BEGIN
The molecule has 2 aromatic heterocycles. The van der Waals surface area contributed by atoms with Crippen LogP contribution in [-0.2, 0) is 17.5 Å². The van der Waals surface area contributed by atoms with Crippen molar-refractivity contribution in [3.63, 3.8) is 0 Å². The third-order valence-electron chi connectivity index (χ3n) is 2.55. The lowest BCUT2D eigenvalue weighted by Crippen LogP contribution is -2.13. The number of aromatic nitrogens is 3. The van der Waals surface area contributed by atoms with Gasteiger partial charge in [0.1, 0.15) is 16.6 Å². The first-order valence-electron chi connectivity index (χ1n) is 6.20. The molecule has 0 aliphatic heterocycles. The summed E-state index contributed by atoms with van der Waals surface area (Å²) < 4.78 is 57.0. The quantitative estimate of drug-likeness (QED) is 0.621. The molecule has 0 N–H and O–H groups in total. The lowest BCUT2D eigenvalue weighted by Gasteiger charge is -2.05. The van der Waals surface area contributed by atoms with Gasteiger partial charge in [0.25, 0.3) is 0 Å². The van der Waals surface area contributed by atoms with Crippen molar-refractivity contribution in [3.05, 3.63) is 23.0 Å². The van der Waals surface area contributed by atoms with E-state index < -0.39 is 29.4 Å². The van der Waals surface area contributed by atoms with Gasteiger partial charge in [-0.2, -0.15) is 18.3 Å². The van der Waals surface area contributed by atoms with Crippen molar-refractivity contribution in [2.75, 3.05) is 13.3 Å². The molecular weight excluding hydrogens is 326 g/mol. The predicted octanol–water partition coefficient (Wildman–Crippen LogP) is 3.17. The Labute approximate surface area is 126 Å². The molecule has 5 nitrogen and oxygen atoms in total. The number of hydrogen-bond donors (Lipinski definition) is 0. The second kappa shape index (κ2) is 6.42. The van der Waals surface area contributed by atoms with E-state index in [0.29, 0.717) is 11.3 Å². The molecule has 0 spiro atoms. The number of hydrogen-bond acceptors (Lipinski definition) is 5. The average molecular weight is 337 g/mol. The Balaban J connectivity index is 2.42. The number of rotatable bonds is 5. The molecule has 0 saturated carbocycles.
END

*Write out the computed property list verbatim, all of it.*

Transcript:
The molecule has 2 aromatic heterocycles. The van der Waals surface area contributed by atoms with Crippen LogP contribution in [-0.2, 0) is 17.5 Å². The van der Waals surface area contributed by atoms with Crippen molar-refractivity contribution in [3.63, 3.8) is 0 Å². The third-order valence-electron chi connectivity index (χ3n) is 2.55. The lowest BCUT2D eigenvalue weighted by Crippen LogP contribution is -2.13. The number of aromatic nitrogens is 3. The van der Waals surface area contributed by atoms with Gasteiger partial charge in [0.1, 0.15) is 16.6 Å². The first-order valence-electron chi connectivity index (χ1n) is 6.20. The molecule has 0 aliphatic heterocycles. The summed E-state index contributed by atoms with van der Waals surface area (Å²) < 4.78 is 57.0. The quantitative estimate of drug-likeness (QED) is 0.621. The molecule has 0 N–H and O–H groups in total. The lowest BCUT2D eigenvalue weighted by Gasteiger charge is -2.05. The van der Waals surface area contributed by atoms with Gasteiger partial charge in [0.25, 0.3) is 0 Å². The van der Waals surface area contributed by atoms with Crippen molar-refractivity contribution in [3.05, 3.63) is 23.0 Å². The van der Waals surface area contributed by atoms with E-state index < -0.39 is 29.4 Å². The van der Waals surface area contributed by atoms with Gasteiger partial charge in [-0.2, -0.15) is 18.3 Å². The van der Waals surface area contributed by atoms with Crippen molar-refractivity contribution in [2.75, 3.05) is 13.3 Å². The molecular weight excluding hydrogens is 326 g/mol. The predicted octanol–water partition coefficient (Wildman–Crippen LogP) is 3.17. The Labute approximate surface area is 126 Å². The molecule has 5 nitrogen and oxygen atoms in total. The number of hydrogen-bond donors (Lipinski definition) is 0. The second kappa shape index (κ2) is 6.42. The van der Waals surface area contributed by atoms with E-state index in [0.29, 0.717) is 11.3 Å². The molecule has 0 spiro atoms. The number of hydrogen-bond acceptors (Lipinski definition) is 5. The average molecular weight is 337 g/mol. The Balaban J connectivity index is 2.42. The number of rotatable bonds is 5. The molecule has 0 saturated carbocycles.